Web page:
Tuesday, August 26, 2014
Cassius Vaughn talks his way to success
By Michael Rothstein
ALLEN PARK, Mich. -- Cassius Vaughn learned the art from his father, and as any good father is wont to do, he passed it along to his progeny as well.
The art, of course, is talking. How to do it, how to speak what’s on your mind as a way to motivate yourself, make yourself laugh and also, potentially, get under the skin of opponents. One of the underrated things Vaughn brings to the Detroit Lions cornerback corps is his gift of gabbing. To anyone. About anything.
“I was raised like that,” Vaughn said. “My dad talked trash. I talk trash. My son talks trash. Even my little girl talks trash. It’s just a family thing.
“She’ll tell everybody she’s the best in the world, no matter what. She’s five-years-old, and I teach her like that. It’s all about having confidence and bringing yourself to a point that no matter the circumstances, you believe in yourself more than anybody else believes in you.”
Vaughn insists he never crosses a line with his talking and that it is done as much to motivate himself as it is to rankle the receivers he faces. But ask his teammates and there’s a combination of eye rolls, laughter and mutual admiration for how much Vaughn talks.
Since he signed with Detroit in the offseason to compete for a depth corner spot -- one he’s close to winning -- he’s been jabbering to whoever would listen. After a pass breakup? He talks. After an interception? You better believe he’ll start chattering.
“He talks his way, a lot of people like to do that, they talk their way into feeling good,” cornerback Rashean Mathis said. “He’s one of those guys. When he’s talking, you know it’s a good day for him.”
Vaughn said he started talking trash in preschool, before he started playing football and before he turned into a NFL cornerback in his fifth season. There is a difference between the way Vaughn talks and some of his contemporaries.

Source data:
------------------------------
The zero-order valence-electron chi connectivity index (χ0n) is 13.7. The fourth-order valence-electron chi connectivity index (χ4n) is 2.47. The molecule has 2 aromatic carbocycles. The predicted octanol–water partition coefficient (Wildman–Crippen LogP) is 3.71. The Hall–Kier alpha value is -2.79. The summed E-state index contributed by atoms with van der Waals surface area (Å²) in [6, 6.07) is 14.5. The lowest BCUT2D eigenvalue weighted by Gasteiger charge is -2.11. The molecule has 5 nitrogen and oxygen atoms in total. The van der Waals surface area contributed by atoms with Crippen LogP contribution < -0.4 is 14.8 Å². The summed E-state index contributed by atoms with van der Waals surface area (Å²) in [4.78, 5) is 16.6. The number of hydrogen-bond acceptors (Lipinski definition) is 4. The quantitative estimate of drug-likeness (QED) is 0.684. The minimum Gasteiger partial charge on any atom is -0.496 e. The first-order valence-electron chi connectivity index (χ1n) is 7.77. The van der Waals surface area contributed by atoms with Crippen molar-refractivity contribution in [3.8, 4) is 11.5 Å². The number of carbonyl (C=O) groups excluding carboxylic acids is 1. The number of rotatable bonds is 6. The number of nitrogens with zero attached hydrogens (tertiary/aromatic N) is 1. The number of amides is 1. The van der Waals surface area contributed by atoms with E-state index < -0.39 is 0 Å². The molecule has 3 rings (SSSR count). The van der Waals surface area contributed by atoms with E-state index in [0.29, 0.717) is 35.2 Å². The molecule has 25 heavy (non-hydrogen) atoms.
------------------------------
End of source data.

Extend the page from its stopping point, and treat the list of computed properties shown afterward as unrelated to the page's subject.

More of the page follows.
For instance, Miami cornerback Cortland Finnegan will occasionally research an opposing receiver before a game, looking for any way to have a mental edge on an opponent during a game. Vaughn does no research.
Anything he says or does is off the top of his head in the moment, mostly because it isn’t necessarily meant to be directed at an opponent. That said, the lifelong training in his particular art form has served him well when receivers start jawing at him.
It has led to some of his better lines.
“Somebody told me they was better than me,” Vaughn said. “And I told them I sleep better than you live.
“No research. Just straight up off the top of my head, however I feel at the moment. That’s how it’s going in. Now that I’m a little bit older, never scared to get beat because I’m able to come back and make the same plays. That comes from the trash talking.”
It led to some bonds with receivers as well. When Golden Tate, another Lions free agent signing, arrived in town, he and Vaughn became friends quickly. They both grew up in Tennessee -- Vaughn in Memphis, Tate from Nashville -- and they both have been known to talk on occasion.
“We both talk trash to each other,” Tate said. “It’s nothing ever vicious or anything.”
That’s what Vaughn prefers. Go at him with words. Try to make a play on him. He’s going to do the same to you. Have some fun. Line up and then do it again.
“I just like to enjoy myself,” Vaughn said. “More of the trash talk is to enjoy myself and have fun with the game because it’s at the end of the day a kid game and you have to enjoy it.”
Vaughn clearly does. As he said, “it’s a family thing.” One he’s more than willing to pass along.